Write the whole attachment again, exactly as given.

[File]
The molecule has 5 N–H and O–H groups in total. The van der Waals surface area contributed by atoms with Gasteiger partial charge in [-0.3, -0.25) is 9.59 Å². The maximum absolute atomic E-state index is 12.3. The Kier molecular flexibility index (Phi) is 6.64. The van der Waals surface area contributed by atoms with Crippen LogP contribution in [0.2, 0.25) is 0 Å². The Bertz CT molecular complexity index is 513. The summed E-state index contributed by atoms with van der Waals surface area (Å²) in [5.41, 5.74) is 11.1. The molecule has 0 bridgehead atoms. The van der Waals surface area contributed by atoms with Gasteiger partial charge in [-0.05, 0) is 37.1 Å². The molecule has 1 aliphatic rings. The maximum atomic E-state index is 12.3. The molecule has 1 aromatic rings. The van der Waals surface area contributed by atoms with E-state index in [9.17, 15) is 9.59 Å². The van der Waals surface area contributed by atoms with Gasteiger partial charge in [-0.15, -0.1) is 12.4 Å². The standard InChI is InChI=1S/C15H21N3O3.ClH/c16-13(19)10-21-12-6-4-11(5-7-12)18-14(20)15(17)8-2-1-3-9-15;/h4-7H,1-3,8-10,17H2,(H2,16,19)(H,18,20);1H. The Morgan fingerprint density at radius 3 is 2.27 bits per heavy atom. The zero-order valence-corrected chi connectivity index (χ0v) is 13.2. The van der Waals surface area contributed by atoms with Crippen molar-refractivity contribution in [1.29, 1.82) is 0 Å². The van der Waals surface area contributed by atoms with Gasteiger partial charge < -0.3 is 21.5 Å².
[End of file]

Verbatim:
The molecule has 5 N–H and O–H groups in total. The van der Waals surface area contributed by atoms with Gasteiger partial charge in [-0.3, -0.25) is 9.59 Å². The maximum absolute atomic E-state index is 12.3. The Kier molecular flexibility index (Phi) is 6.64. The van der Waals surface area contributed by atoms with Crippen LogP contribution in [0.2, 0.25) is 0 Å². The Bertz CT molecular complexity index is 513. The summed E-state index contributed by atoms with van der Waals surface area (Å²) in [5.41, 5.74) is 11.1. The molecule has 0 bridgehead atoms. The van der Waals surface area contributed by atoms with Gasteiger partial charge in [-0.05, 0) is 37.1 Å². The molecule has 1 aliphatic rings. The maximum atomic E-state index is 12.3. The molecule has 1 aromatic rings. The van der Waals surface area contributed by atoms with E-state index in [9.17, 15) is 9.59 Å². The van der Waals surface area contributed by atoms with Gasteiger partial charge in [-0.15, -0.1) is 12.4 Å². The standard InChI is InChI=1S/C15H21N3O3.ClH/c16-13(19)10-21-12-6-4-11(5-7-12)18-14(20)15(17)8-2-1-3-9-15;/h4-7H,1-3,8-10,17H2,(H2,16,19)(H,18,20);1H. The Morgan fingerprint density at radius 3 is 2.27 bits per heavy atom. The zero-order valence-corrected chi connectivity index (χ0v) is 13.2. The van der Waals surface area contributed by atoms with Crippen molar-refractivity contribution in [1.29, 1.82) is 0 Å². The van der Waals surface area contributed by atoms with Gasteiger partial charge < -0.3 is 21.5 Å².